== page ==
The Oklahoma Corporation Commission website remained offline Monday, more than one week after a hacking attack knocked the agency’s computers offline.
Some email and internal file-sharing capabilities have been restored, but most external communications still were down late Monday.
“There’s been a lot of improvisation. You work with what you have,” Corporation Commission spokesman Matt Skinner said. “We have court every day in Oklahoma City and Tulsa, and that has continued.”
Field agents have been able to continue using their state-issued laptop computers, although some of the reports and information cannot be filed until the computer system is restored, Skinner said. Field agents and other staff are using voice calls and text messages to help stay in contact during the ongoing outage, he said.
The Corporation Commission website is used by companies throughout the state to file reports such as intents to drill and other oil field information and for companies and individuals to know about ongoing and planned drilling and other projects.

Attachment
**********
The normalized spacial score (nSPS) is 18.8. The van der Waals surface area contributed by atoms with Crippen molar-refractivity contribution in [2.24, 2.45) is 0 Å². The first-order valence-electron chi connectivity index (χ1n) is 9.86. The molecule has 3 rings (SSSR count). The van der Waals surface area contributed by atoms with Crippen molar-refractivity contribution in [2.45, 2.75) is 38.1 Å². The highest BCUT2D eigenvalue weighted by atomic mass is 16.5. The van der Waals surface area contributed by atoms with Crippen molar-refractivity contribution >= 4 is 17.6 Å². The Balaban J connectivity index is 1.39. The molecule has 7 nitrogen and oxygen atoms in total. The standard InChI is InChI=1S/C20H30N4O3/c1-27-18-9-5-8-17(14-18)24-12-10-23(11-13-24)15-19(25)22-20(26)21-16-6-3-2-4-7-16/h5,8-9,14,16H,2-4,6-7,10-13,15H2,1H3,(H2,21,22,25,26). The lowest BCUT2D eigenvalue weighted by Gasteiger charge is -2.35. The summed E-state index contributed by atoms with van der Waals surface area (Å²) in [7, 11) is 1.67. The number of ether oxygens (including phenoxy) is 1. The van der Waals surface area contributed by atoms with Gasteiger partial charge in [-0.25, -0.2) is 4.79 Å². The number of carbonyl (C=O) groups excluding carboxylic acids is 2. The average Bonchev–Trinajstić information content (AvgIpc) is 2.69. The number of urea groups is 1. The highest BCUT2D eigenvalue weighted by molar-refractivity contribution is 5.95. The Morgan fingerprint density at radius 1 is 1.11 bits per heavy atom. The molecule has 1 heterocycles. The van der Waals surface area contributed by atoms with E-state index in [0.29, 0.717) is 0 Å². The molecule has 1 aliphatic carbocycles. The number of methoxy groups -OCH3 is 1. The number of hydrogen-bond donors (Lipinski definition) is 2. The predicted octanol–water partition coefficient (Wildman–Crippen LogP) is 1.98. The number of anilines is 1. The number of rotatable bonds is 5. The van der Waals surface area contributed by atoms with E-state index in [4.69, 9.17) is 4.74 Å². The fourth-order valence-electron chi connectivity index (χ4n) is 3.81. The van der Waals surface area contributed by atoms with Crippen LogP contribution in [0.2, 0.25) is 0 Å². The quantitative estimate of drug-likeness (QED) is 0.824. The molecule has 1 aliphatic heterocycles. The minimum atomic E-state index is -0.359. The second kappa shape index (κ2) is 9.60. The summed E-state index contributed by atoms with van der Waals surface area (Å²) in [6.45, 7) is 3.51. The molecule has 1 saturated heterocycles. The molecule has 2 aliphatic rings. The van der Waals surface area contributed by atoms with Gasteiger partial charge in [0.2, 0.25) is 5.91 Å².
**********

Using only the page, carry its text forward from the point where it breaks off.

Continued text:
The state Office of Management and Enterprise Services and Cyber Command has spent the past week analyzing the attack and repairing the damage. Some systems began returning online Thursday and Friday, OMES spokeswoman Shelley Zumwalt said.
“The majority of the systems are up and running,” Zumwalt said Monday. “The remaining systems are going through the user validation process right now to make sure everything is working properly.”
Zumwalt said the website information is fluid and that it is difficult to predict when it will be restored.
Oklahoma Cyber Command is designed to continuously monitors the state’s data and computer infrastructure against unauthorized data use, disclosure, modification, damage and loss.
Cyber Command’s goals include preventing cybercrimes, identifying threats as quickly as possible and controlling exposures, responding to incident and restoring public services.
For years, each state agency was responsible for operating its own computer system and each agency had its own information technology employees, with varying levels of expertise, who were responsible for keeping data secure and combating cyber attacks.
A massive consolidation effort centralized much of the responsibility for state computer operations under the umbrella of the Office of Management and Enterprise Services.